Jews and jokes. The Old Testament isn't funny. Jews, however, produce so much humor. Why? Theories abound, few of them funny... more »


Essays & Opinions

Art and the Awokening. As politics and pop culture converge, we must distinguish between what's engineered to flatter contemporary taste and what says something new... more »


Jan. 12, 2018

Articles of Note

Our perception of color cannot be reduced to physics or to psychology. It’s neither external or internal, but somehow in between... more »


New Books

The British writer Ann Quin wrote novels that took aim at aesthetic orthodoxy. They didn’t catch on in the 1960s, but has their time arrived?... more »


Essays & Opinions

We’re awash in life-hacking tips and self-optimization. Do yourself a favor: Put away the self-help guides. Read a novel... more »


Jan. 11, 2018

Articles of Note

Most literature and film is mediocre or worse. Yet reviewers spout effusive praise. Why aren’t critics critical enough? Ben Yagoda has a few thoughts... more »


New Books

Why did George Bernard Shaw, in his final decades, cozy up to Stalin and Mussolini? It was part intellectual isolation, part weakness for flattery... more »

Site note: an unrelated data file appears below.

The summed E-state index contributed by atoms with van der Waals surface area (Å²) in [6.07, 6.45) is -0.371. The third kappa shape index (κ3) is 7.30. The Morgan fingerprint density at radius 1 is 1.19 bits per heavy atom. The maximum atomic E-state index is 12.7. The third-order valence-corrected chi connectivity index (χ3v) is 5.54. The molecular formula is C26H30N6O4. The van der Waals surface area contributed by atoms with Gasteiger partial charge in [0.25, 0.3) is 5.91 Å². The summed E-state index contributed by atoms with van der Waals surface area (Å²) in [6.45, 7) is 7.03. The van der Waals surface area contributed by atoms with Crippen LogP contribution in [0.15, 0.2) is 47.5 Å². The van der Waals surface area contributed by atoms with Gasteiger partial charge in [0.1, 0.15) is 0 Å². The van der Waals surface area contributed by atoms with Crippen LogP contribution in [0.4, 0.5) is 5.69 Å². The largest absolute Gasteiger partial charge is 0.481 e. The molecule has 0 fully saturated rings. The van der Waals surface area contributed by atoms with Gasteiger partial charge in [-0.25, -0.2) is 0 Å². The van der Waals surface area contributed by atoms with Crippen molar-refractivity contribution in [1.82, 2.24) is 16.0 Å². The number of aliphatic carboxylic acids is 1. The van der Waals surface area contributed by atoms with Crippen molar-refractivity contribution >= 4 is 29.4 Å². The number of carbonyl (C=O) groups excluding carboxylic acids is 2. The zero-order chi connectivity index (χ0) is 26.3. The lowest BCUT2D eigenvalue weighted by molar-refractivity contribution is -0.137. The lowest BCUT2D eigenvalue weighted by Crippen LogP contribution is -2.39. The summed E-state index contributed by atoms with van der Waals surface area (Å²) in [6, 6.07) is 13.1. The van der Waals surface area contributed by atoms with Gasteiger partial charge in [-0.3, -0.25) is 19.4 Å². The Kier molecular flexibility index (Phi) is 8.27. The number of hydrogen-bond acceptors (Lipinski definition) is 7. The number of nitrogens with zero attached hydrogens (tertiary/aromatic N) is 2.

Essays & Opinions

With stylish prose and showy erudition, The New Criterion respectably skewered academic jargon and defended high culture. Then came Roger Kimball... more »


Jan. 10, 2018

Articles of Note

Before Locke and Newton was Zera Yacob. The Ethiopian philosopher hid from persecution in a cave, where he created some of the highest ideals of the Enlightenment... more »


New Books

A radical turn to the past. While much of feminist thought centers on the future, Audre Lorde made herself “a mouthpiece for history"... more »


Essays & Opinions

We tell ourselves that animals lack thought, emotion, and an understanding of death. Those are frail distinctions — they’re more like us than we think... more »